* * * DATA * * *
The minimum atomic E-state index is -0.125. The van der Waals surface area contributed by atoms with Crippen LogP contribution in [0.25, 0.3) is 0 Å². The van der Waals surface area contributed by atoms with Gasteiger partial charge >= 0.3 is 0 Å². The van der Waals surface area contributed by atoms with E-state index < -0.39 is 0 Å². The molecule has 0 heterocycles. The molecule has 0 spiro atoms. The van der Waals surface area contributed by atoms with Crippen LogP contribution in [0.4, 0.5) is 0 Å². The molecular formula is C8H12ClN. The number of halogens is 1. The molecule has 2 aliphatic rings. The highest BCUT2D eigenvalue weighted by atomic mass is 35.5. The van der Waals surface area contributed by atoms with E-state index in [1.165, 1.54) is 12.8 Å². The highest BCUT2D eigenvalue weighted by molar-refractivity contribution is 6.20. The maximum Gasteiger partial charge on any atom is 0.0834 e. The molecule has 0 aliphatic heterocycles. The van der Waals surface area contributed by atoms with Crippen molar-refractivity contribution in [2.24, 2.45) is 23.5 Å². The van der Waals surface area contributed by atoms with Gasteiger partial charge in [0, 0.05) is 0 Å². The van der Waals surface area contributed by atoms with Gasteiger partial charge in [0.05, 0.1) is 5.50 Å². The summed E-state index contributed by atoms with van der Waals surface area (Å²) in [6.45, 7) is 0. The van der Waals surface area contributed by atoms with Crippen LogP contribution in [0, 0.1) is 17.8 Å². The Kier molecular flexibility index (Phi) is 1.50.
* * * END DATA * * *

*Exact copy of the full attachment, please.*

The minimum atomic E-state index is -0.125. The van der Waals surface area contributed by atoms with Crippen LogP contribution in [0.25, 0.3) is 0 Å². The van der Waals surface area contributed by atoms with Gasteiger partial charge >= 0.3 is 0 Å². The van der Waals surface area contributed by atoms with E-state index < -0.39 is 0 Å². The molecule has 0 heterocycles. The molecule has 0 spiro atoms. The van der Waals surface area contributed by atoms with Crippen LogP contribution in [0.4, 0.5) is 0 Å². The molecular formula is C8H12ClN. The number of halogens is 1. The molecule has 2 aliphatic rings. The highest BCUT2D eigenvalue weighted by atomic mass is 35.5. The van der Waals surface area contributed by atoms with E-state index in [1.165, 1.54) is 12.8 Å². The highest BCUT2D eigenvalue weighted by molar-refractivity contribution is 6.20. The maximum Gasteiger partial charge on any atom is 0.0834 e. The molecule has 0 aliphatic heterocycles. The van der Waals surface area contributed by atoms with Crippen molar-refractivity contribution in [2.24, 2.45) is 23.5 Å². The van der Waals surface area contributed by atoms with Gasteiger partial charge in [0, 0.05) is 0 Å². The van der Waals surface area contributed by atoms with Gasteiger partial charge in [0.05, 0.1) is 5.50 Å². The summed E-state index contributed by atoms with van der Waals surface area (Å²) in [6.45, 7) is 0. The van der Waals surface area contributed by atoms with Crippen LogP contribution in [0, 0.1) is 17.8 Å². The Kier molecular flexibility index (Phi) is 1.50.